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Ride On

Is this heaven?
No. It’s Iowa.

Barbara Simmons didn’t share Shoeless Joe Jackson’s first impression of the Hawkeye State. Sure, it was Iowa. But there was nothing heavenly about it.

In fact, it was hell.

For starters, there was the heat. Most of the United States sweltered through a relentless heat wave during the Summer of 2012, and Iowa was at the heart of all that hot. July was particularly merciless in the mercury department, with an interminable tirade of triple-digit temperatures during the day and little forgiveness at night.

Then there was the bike. Barb was many things; an avid or experienced cyclist was not among them. By July 2012, she had run multiple marathons and close to two dozen half marathons. But beyond riding her basic beginner’s road bike around her neighborhood in Bloomington, IL, and participating in Ride For The Roses – an annual ride held by the Livestrong Foundation for its most prolific fundraisers – she was no biker, not in her mind or anyone else’s. She certainly was not someone you would’ve expected to find among the pack of 20,000 cyclists who had tripled the population of Sioux Center that scorching Sunday, saddling up for a seven-day, 465-mile ride from the Missouri River to the Mississippi.

But saddling up she was, preparing to embark on her first RAGBRAI – the Register’s Annual Great Bicycle Ride Across Iowa, originated by the Des Moines-based newspaper in 1973. Barb wasn’t there because she wanted to take up some new fitness challenge. She was there because she lost a bet.

During an evening out with friends at Ride For The Roses, Barb issued a challenge: If her cycling buddies from Livestrong would run a half marathon over the next six months, she would register for a ride. She figured it was a fairly safe wager (“There was bourbon involved,” she said) and was floored when they actually took her up on it. One of the guys involved did it, she figures, to have a reason to keep in touch with a woman he’d just met. Still, he did it, he ran his half marathon, as did the other two. Now, Barb had to pay up.

That’s how she came to RAGBRAI 2012. How she came to Livestrong in the first place, and to that bar in Austin, TX where the bet was made and lost, is really the reason Barb rides.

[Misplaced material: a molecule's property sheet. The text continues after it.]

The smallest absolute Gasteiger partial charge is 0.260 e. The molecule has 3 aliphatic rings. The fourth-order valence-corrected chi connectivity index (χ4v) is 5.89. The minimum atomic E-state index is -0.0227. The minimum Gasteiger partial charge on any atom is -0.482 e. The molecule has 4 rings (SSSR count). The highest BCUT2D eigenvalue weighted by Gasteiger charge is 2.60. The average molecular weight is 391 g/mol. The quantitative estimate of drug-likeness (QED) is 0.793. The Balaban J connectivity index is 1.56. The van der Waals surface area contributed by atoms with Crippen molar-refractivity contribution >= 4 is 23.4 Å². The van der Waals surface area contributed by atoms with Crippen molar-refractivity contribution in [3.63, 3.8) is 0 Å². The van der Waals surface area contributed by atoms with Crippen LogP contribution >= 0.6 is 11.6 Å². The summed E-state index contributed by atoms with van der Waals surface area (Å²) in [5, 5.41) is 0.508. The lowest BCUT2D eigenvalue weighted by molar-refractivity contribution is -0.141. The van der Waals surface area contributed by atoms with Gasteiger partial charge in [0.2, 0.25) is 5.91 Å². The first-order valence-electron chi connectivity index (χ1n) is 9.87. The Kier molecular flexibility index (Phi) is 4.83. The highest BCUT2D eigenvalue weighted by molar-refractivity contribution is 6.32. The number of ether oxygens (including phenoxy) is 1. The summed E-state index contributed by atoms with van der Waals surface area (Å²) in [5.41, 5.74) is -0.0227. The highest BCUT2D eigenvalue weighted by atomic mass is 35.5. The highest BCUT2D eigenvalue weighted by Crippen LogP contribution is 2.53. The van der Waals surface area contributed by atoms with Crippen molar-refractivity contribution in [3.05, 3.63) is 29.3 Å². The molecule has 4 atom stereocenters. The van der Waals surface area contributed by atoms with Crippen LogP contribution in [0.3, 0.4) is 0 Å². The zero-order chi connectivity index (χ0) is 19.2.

In August 2004, Barb’s husband, Brian, noticed blood in his stool. “Unlike the majority of us, who wouldn’t do anything until we noticed it 20 times, he went to the doctor,” said Barb.

Brian had been losing weight, but he figured it could have been the increase in his exercise regimen or some changes he’d made to his diet. He had been tired, but so had Barb. “At the time, we had a newborn, a 6-year-old and a 9-year-old. I mean, how exhausted can you be?” she said.

But something compelled him to see a doctor that day, and that’s when everything changed for the Simmons family. Barb received a call that evening from her husband, who informed her that the doctor had taken one look at him and sent him immediately to the hospital for bloodwork. His explicit order: Do not leave until you get the results.

That was a Thursday. Within a few days, Brian was undergoing exploratory surgery, his doctors desperate to determine what was wrong. During the procedure, they removed Brian’s appendix. It was riddled with cancer.

They found cancer everywhere they looked. One tumor was lodged in a major artery, making it impossible to remove. There was nothing they could do to save him.

The doctors didn’t know how long Brian would live, whether it was a matter of months or years. On Friday, August 20th– one day before their daughter’s first birthday – Brian Simmons passed away in the hospital he never left. Two weeks after he went to the doctor. Barb didn’t have enough time to even process the formal medical terminology for the strain of cancer that had stolen her husband, that had robbed her children of their father. It was rare and mysterious and deadly. That’s all she needed to know.

In the immediate aftermath, Barb didn’t know what to do. Young widows never do. She remembers looking out at people buzzing around the campus of Illinois Wesleyan University, which was adjacent to the hospital. She saw college students going about their daily lives, appearing almost in slow motion to her eyes and a brain that could not process a world that was still going on around her. “How dare they?” she couldn’t stop herself from thinking.

Soon enough, Barb recognized her own life was still going on. Her kids’ lives, too. She needed to move forward. One foot in front of the other, as the self-help books suggest. One step at a time. Before too terribly long, Barb Simmons was walking again. Then she started running.